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Posted August 25, 2017 - 9:34am

Love And War, And Everything In Between

We’ve all heard the familiar expression, “All is fair in love and war.” But according to the Torah, this is not a true statement. According to the Torah, both love and war have parameters attached to them. The Torah specifically instructs us in the manner we are to “love the LORD your God” in multiple places. It tells us the “how” of loving a God who is beyond human logic. For instance, we are told that loving God includes: keeping His commandments (Deuteronomy 10:12–13; 11:1); teaching His instructions to our children (Deuteronomy 6:7); not heeding false prophets (Deuteronomy 13:3); loving and caring for the stranger, the orphan, and the widow (Exodus 22:21–22); bringing to the LORD the first fruits of our grain, wine, and oil within the land of Israel (Numbers 18:12); etc. Another expression of our love for God can be found in this week’s portion:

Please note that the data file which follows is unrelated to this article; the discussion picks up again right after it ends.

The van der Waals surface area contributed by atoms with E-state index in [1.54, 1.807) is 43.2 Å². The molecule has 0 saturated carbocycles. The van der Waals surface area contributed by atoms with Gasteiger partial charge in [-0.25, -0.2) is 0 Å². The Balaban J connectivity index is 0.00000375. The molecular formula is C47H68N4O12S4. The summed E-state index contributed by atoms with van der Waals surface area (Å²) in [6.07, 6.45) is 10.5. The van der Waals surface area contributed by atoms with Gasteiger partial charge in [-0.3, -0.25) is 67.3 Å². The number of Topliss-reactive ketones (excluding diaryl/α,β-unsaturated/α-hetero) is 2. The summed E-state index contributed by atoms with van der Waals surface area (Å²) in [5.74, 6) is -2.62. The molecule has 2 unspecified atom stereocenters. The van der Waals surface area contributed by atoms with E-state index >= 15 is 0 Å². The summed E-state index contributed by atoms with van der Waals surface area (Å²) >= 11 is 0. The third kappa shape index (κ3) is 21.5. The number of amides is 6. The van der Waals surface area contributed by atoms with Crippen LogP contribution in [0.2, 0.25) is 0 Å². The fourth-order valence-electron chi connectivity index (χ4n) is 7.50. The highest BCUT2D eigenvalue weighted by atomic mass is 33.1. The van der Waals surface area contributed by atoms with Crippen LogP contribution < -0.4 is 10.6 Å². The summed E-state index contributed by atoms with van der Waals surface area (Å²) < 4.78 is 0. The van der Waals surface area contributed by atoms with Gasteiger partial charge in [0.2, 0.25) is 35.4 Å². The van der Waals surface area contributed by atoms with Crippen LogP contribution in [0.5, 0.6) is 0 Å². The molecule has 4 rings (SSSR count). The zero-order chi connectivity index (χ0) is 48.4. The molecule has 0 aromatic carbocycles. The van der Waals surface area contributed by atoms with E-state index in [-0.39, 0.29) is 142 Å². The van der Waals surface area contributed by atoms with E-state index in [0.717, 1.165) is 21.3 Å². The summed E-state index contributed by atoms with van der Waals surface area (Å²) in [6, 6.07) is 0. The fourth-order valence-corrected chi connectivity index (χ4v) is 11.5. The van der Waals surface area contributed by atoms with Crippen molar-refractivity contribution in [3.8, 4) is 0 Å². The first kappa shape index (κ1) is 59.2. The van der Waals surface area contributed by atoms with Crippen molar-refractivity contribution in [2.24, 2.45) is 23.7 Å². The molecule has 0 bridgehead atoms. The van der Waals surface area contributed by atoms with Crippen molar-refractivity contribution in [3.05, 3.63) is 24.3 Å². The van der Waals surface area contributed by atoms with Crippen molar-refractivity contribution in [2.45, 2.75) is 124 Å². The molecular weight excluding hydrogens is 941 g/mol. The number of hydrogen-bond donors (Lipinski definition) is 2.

You shall not sacrifice to the LORD your God an ox or a sheep in which is a blemish, any defect whatever, for that is an abomination to the Lord your God. (Deuteronomy 17:1)

Sometimes we may be tempted to think that at least doing something is better than nothing, but this is our own feeble minds trying to impose our humanity on a holy and transcendent God. The LORD requires that everything we bring to Him be without blemish, calling anything less than this “an abomination.” And although this specifically is connected to animals that are offered in the Holy Temple in Jerusalem, this principle can equally be applied to what we are able to bring to Him in a time when the Temple is not standing. When we bring to Him our prayers, our praises, our financial offerings, our Shabbat and festival meals, etc., we should bring them “without blemish.” In other words, we should bring our very best, rather than settling for less than our best.

Posted August 18, 2017 - 12:06pm

Signs And Wonders

In our day a large number of Yeshua’s followers find affinity with the charismatic movement, particularly among those in the Messianic movement. It seems the reasoning behind this attraction is that they are seeking to recapture the power demonstrated by Yeshua’s earliest followers. After all, Yeshua promised power to his disciples upon their receiving the Holy Spirit after his ascension. He told his disciples:

You will receive power when the Holy Spirit has come upon you (Acts 1:8)